Joseph Reagle wrote:
On Friday 06 November 2009, Michael Ekstrand wrote:
While not the primary result, we include charts
of the proportion
of revisions which are accepted. The metric should be applicable
for a more rigorous study of unproductive vs. productive work.
Since figure 15 seems to have a lower bound at 0.82, would it be safe
to a further that at least 82% of contributions are productive
(i.e., accepted by the community/k-acceptance)?
Short answer: probably, but that's based on a number of assumptions that
may or may not hold.
As always, the devil is in the details, but your statement does seem to
be likely to be true assuming that editors will continue to accept
articles at roughly the same rate as they did up to January 2008. We do
not know right now how acceptance behavior changes with time, though, so
that assumption may or may not be true. Also, there are cases where
which k-acceptance will incorrectly classify. Some of the false
positives are discussed in the paper. It is also possible for an edit
to be reverted and then re-made in a possibly altered form later, in
which case it will be detected as rejected. In using k-acceptance as a
metric for productivity, this gets more complicated as indirect
influence may be a factor as well (e.g. when a rejected edit inspires a
later accepted edit; there is an example of this in [Krip07]).
The other confounding factor is edits to very-low-traffic articles.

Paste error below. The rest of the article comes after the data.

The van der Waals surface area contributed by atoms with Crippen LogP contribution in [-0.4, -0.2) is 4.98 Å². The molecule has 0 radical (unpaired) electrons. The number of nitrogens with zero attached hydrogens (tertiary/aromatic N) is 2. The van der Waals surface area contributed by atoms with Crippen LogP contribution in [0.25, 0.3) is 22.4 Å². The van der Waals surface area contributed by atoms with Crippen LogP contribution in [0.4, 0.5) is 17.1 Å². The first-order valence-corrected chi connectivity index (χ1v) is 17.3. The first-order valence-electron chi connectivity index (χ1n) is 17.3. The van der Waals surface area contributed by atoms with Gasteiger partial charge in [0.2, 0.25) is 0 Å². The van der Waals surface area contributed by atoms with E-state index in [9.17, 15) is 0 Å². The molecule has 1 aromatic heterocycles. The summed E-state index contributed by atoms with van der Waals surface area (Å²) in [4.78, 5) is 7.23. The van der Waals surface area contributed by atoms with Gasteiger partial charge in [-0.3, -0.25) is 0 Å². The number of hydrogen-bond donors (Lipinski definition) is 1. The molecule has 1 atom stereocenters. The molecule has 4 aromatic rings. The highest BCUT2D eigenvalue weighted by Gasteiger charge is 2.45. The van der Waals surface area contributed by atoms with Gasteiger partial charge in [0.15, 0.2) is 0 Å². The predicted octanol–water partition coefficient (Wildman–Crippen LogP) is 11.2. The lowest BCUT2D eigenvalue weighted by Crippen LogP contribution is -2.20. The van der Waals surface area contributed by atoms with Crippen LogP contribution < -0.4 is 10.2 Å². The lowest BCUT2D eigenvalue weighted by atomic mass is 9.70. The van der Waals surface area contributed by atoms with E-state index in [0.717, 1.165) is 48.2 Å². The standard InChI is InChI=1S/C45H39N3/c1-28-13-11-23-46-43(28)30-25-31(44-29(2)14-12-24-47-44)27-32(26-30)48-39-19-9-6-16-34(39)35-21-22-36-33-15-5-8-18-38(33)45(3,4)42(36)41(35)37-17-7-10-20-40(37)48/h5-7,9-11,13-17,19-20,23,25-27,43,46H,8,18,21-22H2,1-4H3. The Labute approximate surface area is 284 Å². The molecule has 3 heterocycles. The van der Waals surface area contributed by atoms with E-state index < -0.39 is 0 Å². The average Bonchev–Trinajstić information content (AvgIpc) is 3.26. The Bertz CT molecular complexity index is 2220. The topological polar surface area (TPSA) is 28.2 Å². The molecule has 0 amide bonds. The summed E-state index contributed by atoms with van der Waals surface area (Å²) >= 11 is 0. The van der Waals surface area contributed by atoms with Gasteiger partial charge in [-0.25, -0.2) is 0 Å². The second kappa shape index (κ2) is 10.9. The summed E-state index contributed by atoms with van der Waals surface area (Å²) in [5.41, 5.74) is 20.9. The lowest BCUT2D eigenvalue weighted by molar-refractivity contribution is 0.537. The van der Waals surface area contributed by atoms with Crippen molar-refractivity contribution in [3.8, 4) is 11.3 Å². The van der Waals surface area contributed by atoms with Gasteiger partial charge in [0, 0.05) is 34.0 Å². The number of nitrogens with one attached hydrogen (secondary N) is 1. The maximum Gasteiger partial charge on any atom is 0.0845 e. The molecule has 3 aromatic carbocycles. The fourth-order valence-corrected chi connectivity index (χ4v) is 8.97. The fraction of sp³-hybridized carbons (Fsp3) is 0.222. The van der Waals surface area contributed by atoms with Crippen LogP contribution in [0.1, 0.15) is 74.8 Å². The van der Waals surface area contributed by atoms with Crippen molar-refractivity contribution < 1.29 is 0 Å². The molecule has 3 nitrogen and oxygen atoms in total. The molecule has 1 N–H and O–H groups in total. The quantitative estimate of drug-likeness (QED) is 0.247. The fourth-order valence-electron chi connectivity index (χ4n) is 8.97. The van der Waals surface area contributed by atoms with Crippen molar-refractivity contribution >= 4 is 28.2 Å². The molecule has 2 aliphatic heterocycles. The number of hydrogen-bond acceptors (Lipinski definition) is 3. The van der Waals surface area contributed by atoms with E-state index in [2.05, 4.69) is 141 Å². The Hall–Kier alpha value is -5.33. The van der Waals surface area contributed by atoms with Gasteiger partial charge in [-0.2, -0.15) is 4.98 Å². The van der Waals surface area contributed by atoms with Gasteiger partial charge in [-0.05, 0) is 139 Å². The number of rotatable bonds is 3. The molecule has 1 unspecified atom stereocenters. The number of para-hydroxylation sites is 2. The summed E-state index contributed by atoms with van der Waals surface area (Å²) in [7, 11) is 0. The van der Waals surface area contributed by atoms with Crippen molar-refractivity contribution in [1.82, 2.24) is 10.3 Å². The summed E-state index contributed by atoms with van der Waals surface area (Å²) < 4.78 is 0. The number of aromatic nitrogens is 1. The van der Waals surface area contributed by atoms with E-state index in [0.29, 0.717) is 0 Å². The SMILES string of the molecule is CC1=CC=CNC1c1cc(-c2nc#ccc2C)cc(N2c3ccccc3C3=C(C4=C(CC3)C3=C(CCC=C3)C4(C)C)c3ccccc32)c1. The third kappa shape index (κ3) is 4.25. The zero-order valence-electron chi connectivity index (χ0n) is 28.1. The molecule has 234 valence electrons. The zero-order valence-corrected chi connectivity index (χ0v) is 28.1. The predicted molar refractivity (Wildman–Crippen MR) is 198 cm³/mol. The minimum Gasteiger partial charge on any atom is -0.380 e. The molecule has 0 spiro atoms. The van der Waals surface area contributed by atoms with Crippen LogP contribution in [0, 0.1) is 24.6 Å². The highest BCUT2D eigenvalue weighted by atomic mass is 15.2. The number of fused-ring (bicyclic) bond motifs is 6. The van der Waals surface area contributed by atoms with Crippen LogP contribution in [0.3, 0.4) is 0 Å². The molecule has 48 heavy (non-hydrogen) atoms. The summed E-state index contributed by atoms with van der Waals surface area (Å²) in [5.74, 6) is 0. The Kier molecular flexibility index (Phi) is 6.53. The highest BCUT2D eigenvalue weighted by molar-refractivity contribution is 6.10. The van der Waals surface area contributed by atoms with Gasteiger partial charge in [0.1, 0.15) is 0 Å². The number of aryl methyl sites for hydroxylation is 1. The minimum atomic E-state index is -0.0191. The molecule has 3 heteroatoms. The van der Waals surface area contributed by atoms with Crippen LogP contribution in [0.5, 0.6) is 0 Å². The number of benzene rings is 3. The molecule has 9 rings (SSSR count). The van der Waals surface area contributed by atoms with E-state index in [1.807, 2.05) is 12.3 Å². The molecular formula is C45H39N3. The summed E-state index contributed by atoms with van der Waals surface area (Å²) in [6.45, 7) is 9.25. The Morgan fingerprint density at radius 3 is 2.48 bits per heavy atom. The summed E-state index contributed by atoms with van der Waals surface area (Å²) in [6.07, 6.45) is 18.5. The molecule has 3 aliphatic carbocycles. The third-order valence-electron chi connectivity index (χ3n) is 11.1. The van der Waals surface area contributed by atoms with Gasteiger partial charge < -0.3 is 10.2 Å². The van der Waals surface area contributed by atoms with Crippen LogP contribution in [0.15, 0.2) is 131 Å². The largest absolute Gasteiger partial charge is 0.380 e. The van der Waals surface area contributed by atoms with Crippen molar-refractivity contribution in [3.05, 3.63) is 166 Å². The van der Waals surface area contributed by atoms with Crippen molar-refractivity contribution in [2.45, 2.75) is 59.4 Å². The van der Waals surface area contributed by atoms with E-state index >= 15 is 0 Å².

Edits languishing in stub articles that no one edits don't have an
opportunity to be accepted by this metric (since acceptance depends on
other editors editing the article without reverting the change in
question). Those edits factor into the "undefined" classification in
our metric; I do not know off-hand how many revisions are affected by
this, or what the net impact of this effect is.
It should be possible to resolve these with a careful analysis of the
edge cases (investigating the impact of stub and other short-history
articles and possibly doing human-coding of other cases to see how often
k-acceptance misses what you're looking for in "productivity"). So I
think that this metric can be a starting point for what you're getting
at, but more work is needed to validate the assumptions in order to make
statements like that with confidence. Fortunately, most of the
adjustments made by resolving these assumptions should increase the
percentage of edits classified as productive.
Michael Ekstrand <ekstrand(a)cs.umn.edu>
Ph.D student, Computer Science -- University of Minnesota
GroupLens Research: http://www.grouplens.org
Confused by odd attachments? See http://www.elehack.net/resources/gpg
window manager, n: a program for arranging multiple Emacs frames